my $func = shift;
    my $num  = 0;
    foreach my $i ( 0 .. $#files ) {
        my @elements = $func->( $files[$i], $trees[$i] );
        printd $files[$i], @elements;
        $num += @elements;
    return $num;

The code block passed into doitem is a subroutine that takes two parameters of a file name and its corresponding HTML tree and returns an array of selected elements in the tree. The following code block retrieves all HTML elements in italic, including the <i> elements (for example, <i>text</i>) and elements with a font-style of italic (for example, <span STYLE="font-style: italic">text</span>).

$n = doitem sub {
    my ( $file, $tree ) = @_;
    return ( $tree->find("i"),
        $tree->look_down( "style" => qr/font-style *: *italic/ ) );

marking "Italicized text (2 points): "
  . ( ( $n > 0 ) ? "good. 2" : "no italic text. 0"

Two points are available for any italic text in the pages. The marking subroutine records grading in a string. At the end of the program, examining the string helps to calculate the total points.

Other requirements are marked in the same manner, though some selection code is more involved. A regular expression helps to select elements with non-default colors.

my $pattern = qr/(^|[^-])color *: *rgb\( *[0-9]*, *[0-9]*, *[0-9]*\)/;
return $tree->look_down(
    "style" => $pattern,
    sub { $_[0]->as_trimmed_text ne "" }

Nvu applies colors to text by the color style in the form of rgb(R,G,B) (for example, <span STYLE="color: rgb(0, 0, 255);">text</span>). The above code is slightly stricter than the italic code, as it also requires an element to contain some text. The method as_trimmed_text() of HTML::Element returns the textual content of an element with any leading and trailing spaces removed.

Nested invocations of look_down() locate linked graphics with a border. This selects any link (an <a> element) that encloses an image (an <img> element) that has a border.

return $tree->look_down(
    "_tag" => "a",
    sub {
       $_[0]->look_down( "_tag" => "img", sub { hasBorder( $_[0] ) } );

Finding non-linked graphics is more interesting, as it involves both the methods look_down() and look_up(). It should only find images (<img> elements) that do not have a parent link (a <a> element) up the tree.

return $tree->look_down(
    "_tag" => "img",
    sub { !$_[0]->look_up( "_tag" => "a" ) and hasBorder( $_[0] ); }

Checking valid internal links requires passing look_down() a code block that excludes common external links by checking the href value against protocol names, and verifies the existence of the file linked in the web page.

use File::Basename;
$n = doitem sub {
    my ( $file, $tree ) = @_;
    return $tree->look_down(
        "_tag" => "a",
        "href" => qr//,
        sub {
            !( $_[0]->attr("href") =~ /^ *(http:|https:|ftp:|mailto:)/)
            and -e dirname($file) . "/" . decodeURL( $_[0]->attr("href") );

Nvu changes a page’s text color by specifying the color components in the style of the body tag, like <body style="color: rgb(0, 0, 255);">. A regular expression matches the style pattern and retrieves the three color components. Any non-zero color component denotes a non-default text color in a page.

my $pattern = qr/(?:^|[^-])color *: *rgb\(( *[0-9]*),( *[0-9]*),( *[0-9]*)\)/;
return $tree->look_down(
    "_tag"  => "body",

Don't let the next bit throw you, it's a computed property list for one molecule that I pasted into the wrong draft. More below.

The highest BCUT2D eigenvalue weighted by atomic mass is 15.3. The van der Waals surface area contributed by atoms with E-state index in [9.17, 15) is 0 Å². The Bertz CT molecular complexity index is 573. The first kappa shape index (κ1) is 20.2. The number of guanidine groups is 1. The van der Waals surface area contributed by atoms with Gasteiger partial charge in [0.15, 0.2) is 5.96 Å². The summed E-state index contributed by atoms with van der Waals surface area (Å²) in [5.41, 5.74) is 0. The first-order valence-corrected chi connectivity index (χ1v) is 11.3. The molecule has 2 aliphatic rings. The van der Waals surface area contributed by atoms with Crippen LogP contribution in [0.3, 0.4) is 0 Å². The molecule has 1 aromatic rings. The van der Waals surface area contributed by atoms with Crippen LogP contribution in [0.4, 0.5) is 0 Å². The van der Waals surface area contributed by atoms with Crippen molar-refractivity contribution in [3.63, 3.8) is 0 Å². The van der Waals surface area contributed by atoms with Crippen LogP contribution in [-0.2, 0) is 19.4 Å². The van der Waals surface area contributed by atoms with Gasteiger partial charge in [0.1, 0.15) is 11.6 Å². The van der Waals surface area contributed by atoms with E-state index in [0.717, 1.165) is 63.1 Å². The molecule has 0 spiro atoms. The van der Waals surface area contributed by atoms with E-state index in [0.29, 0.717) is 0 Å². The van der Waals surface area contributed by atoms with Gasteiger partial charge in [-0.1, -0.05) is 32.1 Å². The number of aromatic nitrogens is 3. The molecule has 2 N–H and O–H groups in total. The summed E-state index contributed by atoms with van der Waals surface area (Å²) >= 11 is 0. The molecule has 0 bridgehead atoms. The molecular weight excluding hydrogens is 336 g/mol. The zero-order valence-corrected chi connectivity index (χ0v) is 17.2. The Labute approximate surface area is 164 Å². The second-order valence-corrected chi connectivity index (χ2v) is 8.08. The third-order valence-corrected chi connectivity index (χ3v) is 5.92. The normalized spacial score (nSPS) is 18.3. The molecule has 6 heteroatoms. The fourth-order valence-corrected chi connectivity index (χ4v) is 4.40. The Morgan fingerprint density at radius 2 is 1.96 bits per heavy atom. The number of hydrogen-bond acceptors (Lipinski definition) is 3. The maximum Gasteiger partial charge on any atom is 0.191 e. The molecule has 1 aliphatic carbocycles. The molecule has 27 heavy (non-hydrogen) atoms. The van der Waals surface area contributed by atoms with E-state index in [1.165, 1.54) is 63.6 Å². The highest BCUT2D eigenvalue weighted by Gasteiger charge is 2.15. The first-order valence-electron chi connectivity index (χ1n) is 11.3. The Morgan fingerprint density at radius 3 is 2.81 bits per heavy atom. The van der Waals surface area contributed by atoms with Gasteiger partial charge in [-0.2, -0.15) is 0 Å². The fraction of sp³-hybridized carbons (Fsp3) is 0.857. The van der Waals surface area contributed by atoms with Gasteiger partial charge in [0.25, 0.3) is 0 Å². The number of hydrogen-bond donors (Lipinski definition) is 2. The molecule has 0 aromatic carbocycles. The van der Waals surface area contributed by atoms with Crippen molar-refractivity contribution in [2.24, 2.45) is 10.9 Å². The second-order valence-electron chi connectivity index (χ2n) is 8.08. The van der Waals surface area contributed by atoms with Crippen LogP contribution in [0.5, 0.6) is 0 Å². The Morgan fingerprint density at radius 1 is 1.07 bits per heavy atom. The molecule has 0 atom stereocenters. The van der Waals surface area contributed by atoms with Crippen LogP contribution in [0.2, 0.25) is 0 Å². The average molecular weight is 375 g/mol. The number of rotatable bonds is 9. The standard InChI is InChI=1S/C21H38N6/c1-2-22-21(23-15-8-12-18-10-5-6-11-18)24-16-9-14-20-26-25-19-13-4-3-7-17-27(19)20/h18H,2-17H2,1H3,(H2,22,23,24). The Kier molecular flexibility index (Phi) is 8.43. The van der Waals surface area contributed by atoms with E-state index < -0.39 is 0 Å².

"style" => qr//,
    sub {
        $_[0]->attr("style") =~ $pattern and
        ( $1 != 0 or $2 != 0 or $3 != 0 );

With proper use of the methods look_down(), look_up(), and as_trimmed_text(), the code can locate and mark the existence of various required elements and any broken elements (images, internal links, or background images).

Finishing Up

The final requirement of the assignment is a pleasant look of the rendered pages. Unfortunately, HTML::TreeBuilder and its related modules do not analyze and quantify the visual appearance of a web page. Neither does any module that I know. OK, I would award marks for the appearance myself but still want Perl to help in the process–the program sets the default score and comment, and allows overriding them in flexible way. By using alternative regular expressions, I can accept the default, override the score only, or override both the score and comment.

my $input = "";
do {
    print "$str1 [$str2]: ";
    $input = <STDIN>;
    $input =~ s/(^\s+|\s+$)//g;
} until ( $input =~ /(.*\.\s+\d+$|^\s*$|^\d+$)/ );

$input = $str2 if $input eq "";
if ( $input =~ /^\d+$/ ) {
    $n = $input;
    if ( $n == 10 ) {
        $input = "good looking, nice content. $n";
    else {
        ( $input = $str2 ) =~ s/(\.\s*)\d+\s*$/$1$n/;
marking "$str1 $input";

Finally, the code examines the marking text string containing comments and scores for each requirement to calculate the total score of the assignment. Each line in that string is in a fixed format (for example, "Italicized text (2 points): good. 0"). Again, regular expressions retrieve and accumulate the maximum and awarded points.

my ( $total, $score ) = ( 0, 0 );
while ( $marktext =~ /.*?\((\d+)\s+points\).*?\.\s+(\d+)/g )
    $total += $1;
    $score += $2;
marking "Total ($total points): $score";

Depending on the command-line switches, the program may start a browser to show the first page so that I can look at the pages’ appearance. It can also optionally write the grading comments and score to a text file which can be feedback for the student.

I can simply run the program in the directory containing the HTML files, or specify the set of HTML files in the command-line arguments. In the best case, I just let it grade the requirements and press Enter to accept the default marking for the appearance, and then jot down the total score and email the grading text file to the student.


I did not evaluate the time saved by the program against its developing effort. Anyway, the program makes the grading process more accurate and less prone to error, and it is more fun to spend time writing a Perl program and getting familiar with useful modules.

In fact, there are many other modules that could have been used in the program to provide even more automation. Had I read Wasserman’s article “Automating Windows Applications with Win32::OLE,” the program would record the final score to an Excel file automatically. In addition, networking modules such as Mail::Internet, Mail::Mailer, and Mail::Folder could retrieve the assignment files from emails and send the feedback files to the students directly from the program.